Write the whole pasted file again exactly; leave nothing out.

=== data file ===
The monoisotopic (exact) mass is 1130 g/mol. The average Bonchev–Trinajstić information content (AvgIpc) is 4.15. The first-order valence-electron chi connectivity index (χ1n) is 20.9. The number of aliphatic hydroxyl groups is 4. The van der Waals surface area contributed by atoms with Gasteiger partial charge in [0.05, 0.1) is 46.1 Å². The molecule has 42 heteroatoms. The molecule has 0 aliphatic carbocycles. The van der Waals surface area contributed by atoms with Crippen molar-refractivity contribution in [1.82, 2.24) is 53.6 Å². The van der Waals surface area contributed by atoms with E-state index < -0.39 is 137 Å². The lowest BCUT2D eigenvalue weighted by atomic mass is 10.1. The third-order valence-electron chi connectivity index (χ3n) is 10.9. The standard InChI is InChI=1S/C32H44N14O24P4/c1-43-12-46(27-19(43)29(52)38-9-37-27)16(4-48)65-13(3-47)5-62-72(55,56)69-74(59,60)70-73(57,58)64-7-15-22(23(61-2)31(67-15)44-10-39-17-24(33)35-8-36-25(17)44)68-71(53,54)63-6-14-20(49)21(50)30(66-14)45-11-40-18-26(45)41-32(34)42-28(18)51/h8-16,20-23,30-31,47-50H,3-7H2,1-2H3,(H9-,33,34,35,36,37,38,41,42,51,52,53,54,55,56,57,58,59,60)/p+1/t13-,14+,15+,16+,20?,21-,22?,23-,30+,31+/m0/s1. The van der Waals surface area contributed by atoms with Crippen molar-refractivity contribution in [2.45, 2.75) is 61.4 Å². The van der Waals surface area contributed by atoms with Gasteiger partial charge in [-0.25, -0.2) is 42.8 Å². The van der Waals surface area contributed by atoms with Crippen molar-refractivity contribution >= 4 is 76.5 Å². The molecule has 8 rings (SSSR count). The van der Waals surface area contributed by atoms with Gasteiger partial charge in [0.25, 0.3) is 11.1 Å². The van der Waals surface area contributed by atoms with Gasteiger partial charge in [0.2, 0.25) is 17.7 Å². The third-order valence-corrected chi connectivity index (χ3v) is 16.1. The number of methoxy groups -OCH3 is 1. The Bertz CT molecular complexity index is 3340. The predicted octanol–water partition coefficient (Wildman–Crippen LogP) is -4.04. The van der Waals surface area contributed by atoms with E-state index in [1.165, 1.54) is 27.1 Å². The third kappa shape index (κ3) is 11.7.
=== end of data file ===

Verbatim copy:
The monoisotopic (exact) mass is 1130 g/mol. The average Bonchev–Trinajstić information content (AvgIpc) is 4.15. The first-order valence-electron chi connectivity index (χ1n) is 20.9. The number of aliphatic hydroxyl groups is 4. The van der Waals surface area contributed by atoms with Gasteiger partial charge in [0.05, 0.1) is 46.1 Å². The molecule has 42 heteroatoms. The molecule has 0 aliphatic carbocycles. The van der Waals surface area contributed by atoms with Crippen molar-refractivity contribution in [1.82, 2.24) is 53.6 Å². The van der Waals surface area contributed by atoms with E-state index < -0.39 is 137 Å². The lowest BCUT2D eigenvalue weighted by atomic mass is 10.1. The third-order valence-electron chi connectivity index (χ3n) is 10.9. The standard InChI is InChI=1S/C32H44N14O24P4/c1-43-12-46(27-19(43)29(52)38-9-37-27)16(4-48)65-13(3-47)5-62-72(55,56)69-74(59,60)70-73(57,58)64-7-15-22(23(61-2)31(67-15)44-10-39-17-24(33)35-8-36-25(17)44)68-71(53,54)63-6-14-20(49)21(50)30(66-14)45-11-40-18-26(45)41-32(34)42-28(18)51/h8-16,20-23,30-31,47-50H,3-7H2,1-2H3,(H9-,33,34,35,36,37,38,41,42,51,52,53,54,55,56,57,58,59,60)/p+1/t13-,14+,15+,16+,20?,21-,22?,23-,30+,31+/m0/s1. The van der Waals surface area contributed by atoms with Crippen molar-refractivity contribution in [2.45, 2.75) is 61.4 Å². The van der Waals surface area contributed by atoms with Gasteiger partial charge in [-0.25, -0.2) is 42.8 Å². The van der Waals surface area contributed by atoms with Crippen molar-refractivity contribution >= 4 is 76.5 Å². The molecule has 8 rings (SSSR count). The van der Waals surface area contributed by atoms with Gasteiger partial charge in [0.25, 0.3) is 11.1 Å². The van der Waals surface area contributed by atoms with Gasteiger partial charge in [0.2, 0.25) is 17.7 Å². The third-order valence-corrected chi connectivity index (χ3v) is 16.1. The number of methoxy groups -OCH3 is 1. The Bertz CT molecular complexity index is 3340. The predicted octanol–water partition coefficient (Wildman–Crippen LogP) is -4.04. The van der Waals surface area contributed by atoms with E-state index in [1.165, 1.54) is 27.1 Å². The third kappa shape index (κ3) is 11.7.